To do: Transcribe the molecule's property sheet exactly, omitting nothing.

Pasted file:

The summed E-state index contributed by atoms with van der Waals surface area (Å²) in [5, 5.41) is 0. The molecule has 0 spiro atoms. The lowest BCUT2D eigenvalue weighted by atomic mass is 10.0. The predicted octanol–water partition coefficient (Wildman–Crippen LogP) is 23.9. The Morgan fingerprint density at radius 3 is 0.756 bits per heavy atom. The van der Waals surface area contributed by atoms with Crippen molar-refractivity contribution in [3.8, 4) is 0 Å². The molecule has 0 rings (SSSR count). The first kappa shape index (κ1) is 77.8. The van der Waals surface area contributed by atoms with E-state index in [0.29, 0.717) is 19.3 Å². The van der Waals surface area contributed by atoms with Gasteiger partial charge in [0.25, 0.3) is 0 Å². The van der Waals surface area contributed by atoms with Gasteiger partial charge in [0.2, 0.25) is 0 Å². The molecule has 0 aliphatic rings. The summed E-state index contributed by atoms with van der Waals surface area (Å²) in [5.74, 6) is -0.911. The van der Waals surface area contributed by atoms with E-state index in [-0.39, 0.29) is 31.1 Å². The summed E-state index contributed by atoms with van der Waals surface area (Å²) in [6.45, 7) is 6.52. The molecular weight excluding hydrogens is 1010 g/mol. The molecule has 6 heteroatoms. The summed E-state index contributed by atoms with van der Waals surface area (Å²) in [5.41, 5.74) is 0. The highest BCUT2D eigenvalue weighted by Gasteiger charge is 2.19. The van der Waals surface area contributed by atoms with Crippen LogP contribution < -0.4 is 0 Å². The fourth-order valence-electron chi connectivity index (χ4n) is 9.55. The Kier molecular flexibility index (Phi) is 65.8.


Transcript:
The summed E-state index contributed by atoms with van der Waals surface area (Å²) in [5, 5.41) is 0. The molecule has 0 spiro atoms. The lowest BCUT2D eigenvalue weighted by atomic mass is 10.0. The predicted octanol–water partition coefficient (Wildman–Crippen LogP) is 23.9. The Morgan fingerprint density at radius 3 is 0.756 bits per heavy atom. The van der Waals surface area contributed by atoms with Crippen molar-refractivity contribution in [3.8, 4) is 0 Å². The molecule has 0 rings (SSSR count). The first kappa shape index (κ1) is 77.8. The van der Waals surface area contributed by atoms with E-state index in [0.29, 0.717) is 19.3 Å². The van der Waals surface area contributed by atoms with Gasteiger partial charge in [0.25, 0.3) is 0 Å². The van der Waals surface area contributed by atoms with Gasteiger partial charge in [0.2, 0.25) is 0 Å². The molecule has 0 aliphatic rings. The summed E-state index contributed by atoms with van der Waals surface area (Å²) in [5.74, 6) is -0.911. The van der Waals surface area contributed by atoms with E-state index in [-0.39, 0.29) is 31.1 Å². The summed E-state index contributed by atoms with van der Waals surface area (Å²) in [6.45, 7) is 6.52. The molecular weight excluding hydrogens is 1010 g/mol. The molecule has 6 heteroatoms. The summed E-state index contributed by atoms with van der Waals surface area (Å²) in [5.41, 5.74) is 0. The highest BCUT2D eigenvalue weighted by Gasteiger charge is 2.19. The van der Waals surface area contributed by atoms with Crippen LogP contribution < -0.4 is 0 Å². The fourth-order valence-electron chi connectivity index (χ4n) is 9.55. The Kier molecular flexibility index (Phi) is 65.8.